My first batch of six plants was planted on 2019-06-25.
I published two videos from their “baby” days:
These plants grew enough to justify their transplant out of the “incubator” system, on 2019-08-07.
On the final week of August 2019, three weeks after the transfer, this is their status:
The curly parsley was the vegetal that took more time to grow to a reasonable size, more than any of the other species, but it is now doing well, planted on earth, on a cheap plastic vase; you can see it in the video, at the far left.
The basil, Taiwan variety, grew the most and the fastest out of the hydroponics system, and now lives in a special self-watering vase. All was perfect with it, until ~1 week ago, when its leaves started to show some grey spots. It is now on an obviously decadent phase. I suppose this is because of my ignorance on what nutrients to use in the water, or maybe these plants just have much a shorter lifetime than I expected them to have. I am learning, hands-on.
The other basil, Genovese variety, was the #2 on growth, but my culinary favorite. I have used its broad leaves three times, for soups! They taste great and its presence is obvious. This plant is now on one of those self-watering vases, planted on a substrate that is permeable to its roots, which descend to the separate water container. Unfortunately, after weeks of full health on that vase, it is also degrading, loosing leaves.
The dill, which was the #1 on smell, died on the final week of August 2019. It was on a regular plastic vase, on earth, not on a self-watering solution. There were no problems for weeks, but death came fast and suddenly. I read that dill “self-cultivates”, so I left it dead (?) on earth, hoping that something will one day grow from its remains.
The mint is alive, planted on a self-watering vase. It still grows new leaves, but it is also showing signs of decay on its older parts.
The thyme is a beautiful plant, now on a self-watering vase. I think it stopped growing and its leaves are turning from obvious-green to something that I describe as brown-green. I think it is also decaying.
It is now 1 month since I first ventured into growing a few plants, starting with a hydroponics kit with six slots.
Last week, two of the plants have outgrown the kit and now live in their own vase. Their slots have been occupied by two mystery pods – I do not know what will grow from them, if anything at all, because the pods were missing labels, by mistake of the seller.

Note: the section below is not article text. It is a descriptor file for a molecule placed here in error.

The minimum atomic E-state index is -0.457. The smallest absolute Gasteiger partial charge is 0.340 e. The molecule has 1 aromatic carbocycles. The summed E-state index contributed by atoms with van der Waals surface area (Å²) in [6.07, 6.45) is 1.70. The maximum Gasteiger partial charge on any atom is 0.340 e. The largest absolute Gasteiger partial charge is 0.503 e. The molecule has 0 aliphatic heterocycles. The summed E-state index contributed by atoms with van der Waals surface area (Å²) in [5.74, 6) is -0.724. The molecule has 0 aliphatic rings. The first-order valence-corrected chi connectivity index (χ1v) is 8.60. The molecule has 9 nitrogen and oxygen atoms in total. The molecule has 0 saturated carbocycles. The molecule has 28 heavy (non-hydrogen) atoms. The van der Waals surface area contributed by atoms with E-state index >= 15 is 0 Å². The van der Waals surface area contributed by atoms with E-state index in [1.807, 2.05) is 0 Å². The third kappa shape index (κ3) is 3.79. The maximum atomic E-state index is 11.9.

The starting kit included the following plants, here listed with their original labels, including each plant’s sprout window and if it they are “tall”, “medium” or “short”:
Thai Basil (sprouts in 4-7 days) Tall
Genovese Basil (sprouts in 6-12 days) Tall
Dill (sprouts in 8-21 days)
Mint (sprouts in 6-10 days) Medium
Thyme (sprouts in 7-14 days) Short
Curly Parsley (sprouts in 21-28 days) Short
The two plants that have outgrown the kit and now live in their own vase are the “Thai Basil” and the “Dill”.
Here are the Portuguese names for the plants:
Thai Basil = Manjericão da Tailândia
Genovese Basil = Manjericão de Génova (cidade Italiana)
Dill = Aneto
Mint = Hortelã
Thyme = Tomilho
Curly Parsley = Salsa encaracolada
The idea of growing these plants is to learn, to experience a bit of hydroponics and plant growing, and then use some as food!
I think the Thai basil and the dill are big enough to survive a small pruning, so I Googled for related home recipes.
Finally, here are six sets of three pictures each; capturing three different stages of growth of the original six plants. From left to right, the first picture is on 2019-06-25 (“planting day”), the second on 2019-07-06, the third and final on 2019-07-26.
Here is another ridiculous project of mine.
I bought a starter hydroponics kit and decided to track the plants’ growth.
The kit holds six plant pods, the set immersed in 2.1 liters of water, with two teaspoons of liquid plant food (to be administered every 2 weeks). Each pod is a simple plastic structure holding an argil substrate with the plant seeds. The substrate sucks the water, the water reaches the seeds, hopefully the seeds grow, a plant appears and its roots will feed by drinking the water with nutrients.
To track the spectacular growth of the plants, I bought a small POE (Power Over Ethernet) Chinese camera. The camera arrived one week too late, but is the perfect small size. It delivers great video, but poor time-lapse captures. The poor time-lapse results are due to the effect of the artificial sun light in the camera sensor. The effect is inoffensive in real time video, but becomes obvious on interval snapshots, because the lights and/or the sensor itself are/is irregular in radiation distribution/capture, hence some strips will appear in the videos.
These plants are growing on an 18 hours cycle, meaning they get 18 hours of artificial sun light and 6 hours of whatever natural light I have in the kitchen.
One of the reasons I embarked on this project was to show my kids how kinetic plants are. They move a lot! I intend to regularly publish 24 hours of plant growth footage, smashed in less than 1 minute.
The stripes on video are annoying, I know. Moreover, the video may feature kids’ hands playing with the plants :), or adults’ hands cutting off leaves for cuisine purposes!